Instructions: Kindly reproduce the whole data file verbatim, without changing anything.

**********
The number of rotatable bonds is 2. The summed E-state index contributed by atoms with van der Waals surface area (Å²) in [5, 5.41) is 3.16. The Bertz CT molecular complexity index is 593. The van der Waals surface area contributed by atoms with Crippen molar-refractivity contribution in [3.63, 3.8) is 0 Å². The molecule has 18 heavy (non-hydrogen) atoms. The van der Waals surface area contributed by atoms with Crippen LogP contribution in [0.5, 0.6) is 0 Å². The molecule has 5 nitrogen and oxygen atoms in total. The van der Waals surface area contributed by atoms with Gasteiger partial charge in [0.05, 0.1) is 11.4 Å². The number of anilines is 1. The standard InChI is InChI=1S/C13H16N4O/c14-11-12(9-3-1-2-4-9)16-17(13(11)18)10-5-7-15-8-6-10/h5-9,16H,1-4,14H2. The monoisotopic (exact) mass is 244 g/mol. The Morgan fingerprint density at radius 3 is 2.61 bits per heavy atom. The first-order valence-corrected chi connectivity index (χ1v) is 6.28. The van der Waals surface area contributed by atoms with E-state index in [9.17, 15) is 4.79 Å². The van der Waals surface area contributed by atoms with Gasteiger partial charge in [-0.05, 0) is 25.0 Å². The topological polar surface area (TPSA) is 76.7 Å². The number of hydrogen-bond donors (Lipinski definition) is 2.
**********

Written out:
The number of rotatable bonds is 2. The summed E-state index contributed by atoms with van der Waals surface area (Å²) in [5, 5.41) is 3.16. The Bertz CT molecular complexity index is 593. The van der Waals surface area contributed by atoms with Crippen molar-refractivity contribution in [3.63, 3.8) is 0 Å². The molecule has 18 heavy (non-hydrogen) atoms. The van der Waals surface area contributed by atoms with Crippen LogP contribution in [0.5, 0.6) is 0 Å². The molecule has 5 nitrogen and oxygen atoms in total. The van der Waals surface area contributed by atoms with Gasteiger partial charge in [0.05, 0.1) is 11.4 Å². The number of anilines is 1. The standard InChI is InChI=1S/C13H16N4O/c14-11-12(9-3-1-2-4-9)16-17(13(11)18)10-5-7-15-8-6-10/h5-9,16H,1-4,14H2. The monoisotopic (exact) mass is 244 g/mol. The Morgan fingerprint density at radius 3 is 2.61 bits per heavy atom. The first-order valence-corrected chi connectivity index (χ1v) is 6.28. The van der Waals surface area contributed by atoms with E-state index in [9.17, 15) is 4.79 Å². The van der Waals surface area contributed by atoms with Gasteiger partial charge in [-0.05, 0) is 25.0 Å². The topological polar surface area (TPSA) is 76.7 Å². The number of hydrogen-bond donors (Lipinski definition) is 2.